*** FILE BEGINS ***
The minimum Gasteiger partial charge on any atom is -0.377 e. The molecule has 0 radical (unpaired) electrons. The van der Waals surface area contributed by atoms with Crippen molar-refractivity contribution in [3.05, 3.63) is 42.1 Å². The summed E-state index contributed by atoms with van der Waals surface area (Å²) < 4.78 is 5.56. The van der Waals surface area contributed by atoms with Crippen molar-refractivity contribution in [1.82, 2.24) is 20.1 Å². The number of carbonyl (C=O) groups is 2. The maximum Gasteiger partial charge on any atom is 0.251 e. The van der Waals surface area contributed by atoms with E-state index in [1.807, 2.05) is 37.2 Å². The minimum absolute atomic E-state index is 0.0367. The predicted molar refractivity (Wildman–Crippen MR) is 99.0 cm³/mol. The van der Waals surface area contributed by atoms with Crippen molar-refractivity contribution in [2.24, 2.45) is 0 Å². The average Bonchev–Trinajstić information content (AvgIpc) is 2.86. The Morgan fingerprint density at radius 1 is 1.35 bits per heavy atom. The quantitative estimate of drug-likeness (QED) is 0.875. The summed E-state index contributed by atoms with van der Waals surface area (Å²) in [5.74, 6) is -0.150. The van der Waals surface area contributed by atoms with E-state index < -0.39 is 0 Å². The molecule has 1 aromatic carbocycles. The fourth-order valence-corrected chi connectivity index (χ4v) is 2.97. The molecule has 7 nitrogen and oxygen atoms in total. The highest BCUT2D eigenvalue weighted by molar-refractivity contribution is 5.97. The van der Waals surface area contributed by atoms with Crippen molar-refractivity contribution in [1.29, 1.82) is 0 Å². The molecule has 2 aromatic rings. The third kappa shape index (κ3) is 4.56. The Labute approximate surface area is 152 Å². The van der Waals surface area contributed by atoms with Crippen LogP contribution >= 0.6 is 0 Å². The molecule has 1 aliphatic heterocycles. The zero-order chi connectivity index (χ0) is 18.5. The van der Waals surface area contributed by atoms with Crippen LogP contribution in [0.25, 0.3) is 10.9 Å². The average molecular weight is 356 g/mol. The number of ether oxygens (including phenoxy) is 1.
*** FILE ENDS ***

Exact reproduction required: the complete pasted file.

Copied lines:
The minimum Gasteiger partial charge on any atom is -0.377 e. The molecule has 0 radical (unpaired) electrons. The van der Waals surface area contributed by atoms with Crippen molar-refractivity contribution in [3.05, 3.63) is 42.1 Å². The summed E-state index contributed by atoms with van der Waals surface area (Å²) < 4.78 is 5.56. The van der Waals surface area contributed by atoms with Crippen molar-refractivity contribution in [1.82, 2.24) is 20.1 Å². The number of carbonyl (C=O) groups is 2. The maximum Gasteiger partial charge on any atom is 0.251 e. The van der Waals surface area contributed by atoms with E-state index in [1.807, 2.05) is 37.2 Å². The minimum absolute atomic E-state index is 0.0367. The predicted molar refractivity (Wildman–Crippen MR) is 99.0 cm³/mol. The van der Waals surface area contributed by atoms with Crippen molar-refractivity contribution in [2.24, 2.45) is 0 Å². The average Bonchev–Trinajstić information content (AvgIpc) is 2.86. The Morgan fingerprint density at radius 1 is 1.35 bits per heavy atom. The quantitative estimate of drug-likeness (QED) is 0.875. The summed E-state index contributed by atoms with van der Waals surface area (Å²) in [5.74, 6) is -0.150. The van der Waals surface area contributed by atoms with E-state index < -0.39 is 0 Å². The molecule has 1 aromatic carbocycles. The fourth-order valence-corrected chi connectivity index (χ4v) is 2.97. The molecule has 7 nitrogen and oxygen atoms in total. The highest BCUT2D eigenvalue weighted by molar-refractivity contribution is 5.97. The van der Waals surface area contributed by atoms with Crippen molar-refractivity contribution in [1.29, 1.82) is 0 Å². The molecule has 2 aromatic rings. The third kappa shape index (κ3) is 4.56. The Labute approximate surface area is 152 Å². The van der Waals surface area contributed by atoms with Crippen LogP contribution >= 0.6 is 0 Å². The molecule has 1 aliphatic heterocycles. The zero-order chi connectivity index (χ0) is 18.5. The van der Waals surface area contributed by atoms with Crippen LogP contribution in [0.25, 0.3) is 10.9 Å². The average molecular weight is 356 g/mol. The number of ether oxygens (including phenoxy) is 1.